By and large the sphere of mutually privileged relations has no geographical limits – useful to know for those who would like to enclose Russia in a “shell” of post-Soviet space, while artificially imposing a viscous confrontation upon us here. It comprises any country in any part of the world, including Europe, the Near and Middle East, Africa and the Asia-Pacific Region, where they remember the friends, where they are waiting for us and where there is the readiness for close mutually advantageous and equal cooperation. A vivid expression of this approach was the outcome of Dmitry Medvedev’s visits to four states of Latin America and the Caribbean Basin (Peru, Brazil, Venezuela and Cuba), as well as last year’s trips of Vladimir Putin to the Middle East and Africa. As the President noted, we’re witnessing some elements of privilegedness (for example, in the realm of strategic stability) in our relations with the United States too.

Audit of the European Architecture

The August events had far-reaching consequences, including for Euro-Atlantic politics. Indeed, as President Sarkozy said, “the cards were redealt.” Of course, the Caucasus crisis did not make the world polycentric in the twinkling of an eye. But it has shown with utter convincingness that a unipolar world does not exist. The burden of proof regarding the realizableness of this idea in practice lay with its authors. When we had to react to the Georgian aggression, there was nothing geopolitical on our minds. We were saving people. The geopolitical consequences became a natural by-product of this situation. If somebody considers that he has incurred geopolitical damage, then this is from the realm of self-defeatism: like the ball caused to go into one’s own goal.

It would be hard to highlight the flimsiness of the European security architecture more strikingly than the Saakashvili regime did. Fragmented, with a pretension to NATO-centrism, it was unable to prevent either the military adventure or the preparatory supplies for the Tbilisi regime – contrary to EU and OSCE codes, and the Wassenaar Arrangement – of an enormous quantity of offensive arms. In Euro-Atlantic politics, after the Caucasus crisis, it obviously will not be possible to carry on as if nothing happened.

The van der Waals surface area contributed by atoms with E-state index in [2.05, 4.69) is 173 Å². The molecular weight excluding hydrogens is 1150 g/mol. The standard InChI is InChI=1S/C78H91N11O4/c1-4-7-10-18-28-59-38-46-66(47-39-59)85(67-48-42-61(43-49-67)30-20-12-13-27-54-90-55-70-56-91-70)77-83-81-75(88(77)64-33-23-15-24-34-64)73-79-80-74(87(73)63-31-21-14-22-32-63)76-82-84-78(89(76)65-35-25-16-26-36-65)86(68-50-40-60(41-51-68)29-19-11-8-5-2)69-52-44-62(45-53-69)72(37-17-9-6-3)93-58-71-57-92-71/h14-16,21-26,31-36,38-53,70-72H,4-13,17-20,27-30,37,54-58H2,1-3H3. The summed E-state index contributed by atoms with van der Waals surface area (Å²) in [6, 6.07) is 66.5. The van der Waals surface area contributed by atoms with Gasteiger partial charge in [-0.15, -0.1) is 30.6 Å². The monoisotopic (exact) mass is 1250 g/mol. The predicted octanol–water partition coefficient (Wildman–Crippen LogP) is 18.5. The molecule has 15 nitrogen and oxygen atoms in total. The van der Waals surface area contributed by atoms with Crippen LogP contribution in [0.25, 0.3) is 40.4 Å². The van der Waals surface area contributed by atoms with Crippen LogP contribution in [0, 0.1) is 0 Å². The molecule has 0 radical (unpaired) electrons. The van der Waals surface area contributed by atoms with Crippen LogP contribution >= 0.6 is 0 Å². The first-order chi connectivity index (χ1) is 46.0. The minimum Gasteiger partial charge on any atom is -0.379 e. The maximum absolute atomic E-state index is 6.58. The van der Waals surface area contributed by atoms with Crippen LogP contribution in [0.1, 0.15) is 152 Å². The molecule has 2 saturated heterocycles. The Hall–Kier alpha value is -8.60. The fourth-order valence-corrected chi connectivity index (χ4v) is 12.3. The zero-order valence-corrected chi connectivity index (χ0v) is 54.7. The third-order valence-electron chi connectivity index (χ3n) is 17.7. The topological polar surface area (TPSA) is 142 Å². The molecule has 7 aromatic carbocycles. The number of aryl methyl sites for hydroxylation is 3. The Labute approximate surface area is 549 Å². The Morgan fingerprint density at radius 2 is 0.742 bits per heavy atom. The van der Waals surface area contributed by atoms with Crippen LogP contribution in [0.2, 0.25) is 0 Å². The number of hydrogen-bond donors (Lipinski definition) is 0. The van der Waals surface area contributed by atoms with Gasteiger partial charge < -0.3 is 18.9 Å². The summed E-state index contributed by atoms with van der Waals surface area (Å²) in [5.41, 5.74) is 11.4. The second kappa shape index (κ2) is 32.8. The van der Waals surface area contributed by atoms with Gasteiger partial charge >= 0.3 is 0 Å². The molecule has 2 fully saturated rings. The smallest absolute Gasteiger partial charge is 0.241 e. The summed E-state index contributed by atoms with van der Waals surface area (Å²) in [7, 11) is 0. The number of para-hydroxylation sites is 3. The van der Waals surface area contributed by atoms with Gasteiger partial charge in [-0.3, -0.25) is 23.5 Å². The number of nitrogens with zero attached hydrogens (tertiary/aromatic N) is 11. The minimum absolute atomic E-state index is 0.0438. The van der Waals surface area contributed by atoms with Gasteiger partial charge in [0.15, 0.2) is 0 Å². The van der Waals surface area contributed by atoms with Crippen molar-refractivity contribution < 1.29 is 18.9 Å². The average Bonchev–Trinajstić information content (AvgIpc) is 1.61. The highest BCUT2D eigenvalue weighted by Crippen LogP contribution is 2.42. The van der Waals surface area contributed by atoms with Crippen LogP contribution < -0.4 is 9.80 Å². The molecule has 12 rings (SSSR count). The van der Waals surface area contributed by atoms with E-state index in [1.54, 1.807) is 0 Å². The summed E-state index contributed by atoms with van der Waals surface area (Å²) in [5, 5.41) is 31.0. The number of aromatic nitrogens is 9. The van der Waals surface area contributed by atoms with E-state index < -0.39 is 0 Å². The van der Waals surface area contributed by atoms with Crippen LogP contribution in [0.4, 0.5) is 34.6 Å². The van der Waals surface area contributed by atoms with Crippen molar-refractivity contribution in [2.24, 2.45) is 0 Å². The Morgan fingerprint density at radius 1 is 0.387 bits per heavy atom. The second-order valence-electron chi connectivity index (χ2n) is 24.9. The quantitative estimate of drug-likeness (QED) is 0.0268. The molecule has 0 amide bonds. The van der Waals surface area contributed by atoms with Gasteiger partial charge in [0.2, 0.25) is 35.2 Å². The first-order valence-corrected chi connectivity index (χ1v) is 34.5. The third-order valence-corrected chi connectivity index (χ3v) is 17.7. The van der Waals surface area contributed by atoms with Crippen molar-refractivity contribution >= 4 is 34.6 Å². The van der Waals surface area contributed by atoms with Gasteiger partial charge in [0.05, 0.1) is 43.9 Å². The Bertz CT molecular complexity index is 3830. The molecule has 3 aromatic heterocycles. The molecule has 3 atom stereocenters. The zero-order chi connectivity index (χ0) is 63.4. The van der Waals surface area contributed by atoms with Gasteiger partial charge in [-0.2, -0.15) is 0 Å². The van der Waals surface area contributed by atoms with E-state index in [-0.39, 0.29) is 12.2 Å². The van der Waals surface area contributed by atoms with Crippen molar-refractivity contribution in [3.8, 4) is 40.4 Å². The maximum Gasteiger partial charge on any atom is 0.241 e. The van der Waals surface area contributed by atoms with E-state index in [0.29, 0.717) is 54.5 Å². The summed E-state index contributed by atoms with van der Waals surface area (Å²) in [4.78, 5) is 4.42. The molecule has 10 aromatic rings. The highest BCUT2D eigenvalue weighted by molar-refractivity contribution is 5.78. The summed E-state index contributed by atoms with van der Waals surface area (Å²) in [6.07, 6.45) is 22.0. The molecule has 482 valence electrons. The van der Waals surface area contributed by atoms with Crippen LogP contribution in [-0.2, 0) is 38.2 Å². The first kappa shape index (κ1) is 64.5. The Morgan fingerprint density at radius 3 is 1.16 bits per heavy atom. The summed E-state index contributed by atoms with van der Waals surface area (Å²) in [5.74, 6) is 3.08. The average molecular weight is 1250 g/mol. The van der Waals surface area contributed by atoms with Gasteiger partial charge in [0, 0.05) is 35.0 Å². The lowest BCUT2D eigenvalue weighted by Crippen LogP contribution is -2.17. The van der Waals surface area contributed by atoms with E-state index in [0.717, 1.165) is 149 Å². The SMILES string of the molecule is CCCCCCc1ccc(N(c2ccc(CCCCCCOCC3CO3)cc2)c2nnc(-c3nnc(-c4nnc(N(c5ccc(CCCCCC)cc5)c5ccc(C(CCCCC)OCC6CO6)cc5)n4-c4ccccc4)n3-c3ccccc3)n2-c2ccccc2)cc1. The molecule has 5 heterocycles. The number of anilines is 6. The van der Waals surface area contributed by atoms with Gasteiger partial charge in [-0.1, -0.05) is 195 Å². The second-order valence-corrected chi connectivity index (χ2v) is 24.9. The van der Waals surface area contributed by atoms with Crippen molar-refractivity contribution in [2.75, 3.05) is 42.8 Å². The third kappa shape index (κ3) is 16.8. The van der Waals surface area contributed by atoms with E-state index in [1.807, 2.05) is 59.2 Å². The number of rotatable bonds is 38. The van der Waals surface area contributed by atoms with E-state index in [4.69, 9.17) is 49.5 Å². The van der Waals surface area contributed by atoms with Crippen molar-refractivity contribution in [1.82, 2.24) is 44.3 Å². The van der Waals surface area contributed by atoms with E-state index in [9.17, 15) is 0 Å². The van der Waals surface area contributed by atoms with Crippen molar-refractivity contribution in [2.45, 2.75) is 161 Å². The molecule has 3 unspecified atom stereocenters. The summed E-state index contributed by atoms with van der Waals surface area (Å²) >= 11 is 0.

Europe still has no collective security system which would be open to everyone and would provide equal security for everybody. Europe needs a positive rather than a negative agenda. For a start it would be well to have a look at whether the formerly created structures and mechanisms are today adequate to the previously collectively agreed principles or if it is necessary to think of constructing a new European architecture that firmly guarantees the inviolability of postwar frontiers and at the same time takes into account the realities of the 21st century. Let this be called “audit.”

President Medvedev came up with the initiative to conclude a Treaty which would ensure a truly universal system of collective security in the Euro-Atlantic area and to have this process launched at a pan-European summit. In this context, an honest discussion is ahead on why the Russia-NATO Council principle of the inadmissibility of ensuring one’s own security at the expense of the security of others is not complied with, along with examining the problems that have arisen in relation to the CFE crisis and plans to deploy elements of a US global antimissile system in Eastern Europe and agreeing on uniform standards in approaches to conflict settlement. In the absence of a sensible multilateral dialogue we will have to react to new threats on our own, but in line with international law and the principle of reasonable sufficiency. President Medvedev announced the relevant decisions in his Address to the Federal Assembly on November 5, 2008. But we would prefer to freeze all unilateral plans and start collective work on European security problems – of course, on an equal rather than a bloc basis.

But we are not subjecting the entire present European security architecture to a test. Its systemic defects are obvious. NATO-centrism by definition negates the creation of a truly universal collective security system in the Euro-Atlantic area, and artificially impedes honest discussions on the problems which the Caucasus crisis has laid bare.